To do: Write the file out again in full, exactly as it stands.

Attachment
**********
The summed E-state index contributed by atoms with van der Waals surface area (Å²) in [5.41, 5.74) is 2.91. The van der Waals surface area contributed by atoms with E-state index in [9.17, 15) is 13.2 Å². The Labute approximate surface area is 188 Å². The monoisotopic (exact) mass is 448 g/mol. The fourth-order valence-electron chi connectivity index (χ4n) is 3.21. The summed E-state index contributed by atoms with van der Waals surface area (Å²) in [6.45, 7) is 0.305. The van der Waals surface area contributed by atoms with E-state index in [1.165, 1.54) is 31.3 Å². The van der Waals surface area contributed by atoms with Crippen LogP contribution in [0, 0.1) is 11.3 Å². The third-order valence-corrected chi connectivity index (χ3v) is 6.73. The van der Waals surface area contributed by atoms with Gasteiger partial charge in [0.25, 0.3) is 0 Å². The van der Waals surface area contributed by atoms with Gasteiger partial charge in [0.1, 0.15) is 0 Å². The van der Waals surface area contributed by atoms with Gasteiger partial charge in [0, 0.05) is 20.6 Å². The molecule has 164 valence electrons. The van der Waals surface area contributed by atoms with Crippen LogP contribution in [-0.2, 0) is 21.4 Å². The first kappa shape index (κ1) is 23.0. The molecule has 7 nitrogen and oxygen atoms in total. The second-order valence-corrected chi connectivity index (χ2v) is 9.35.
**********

The summed E-state index contributed by atoms with van der Waals surface area (Å²) in [5.41, 5.74) is 2.91. The van der Waals surface area contributed by atoms with E-state index in [9.17, 15) is 13.2 Å². The Labute approximate surface area is 188 Å². The monoisotopic (exact) mass is 448 g/mol. The fourth-order valence-electron chi connectivity index (χ4n) is 3.21. The summed E-state index contributed by atoms with van der Waals surface area (Å²) in [6.45, 7) is 0.305. The van der Waals surface area contributed by atoms with E-state index in [1.165, 1.54) is 31.3 Å². The van der Waals surface area contributed by atoms with Crippen LogP contribution in [0, 0.1) is 11.3 Å². The third-order valence-corrected chi connectivity index (χ3v) is 6.73. The van der Waals surface area contributed by atoms with Gasteiger partial charge in [0.25, 0.3) is 0 Å². The van der Waals surface area contributed by atoms with Gasteiger partial charge in [0.1, 0.15) is 0 Å². The van der Waals surface area contributed by atoms with Gasteiger partial charge in [0, 0.05) is 20.6 Å². The molecule has 164 valence electrons. The van der Waals surface area contributed by atoms with Crippen LogP contribution in [-0.2, 0) is 21.4 Å². The first kappa shape index (κ1) is 23.0. The molecule has 7 nitrogen and oxygen atoms in total. The second-order valence-corrected chi connectivity index (χ2v) is 9.35.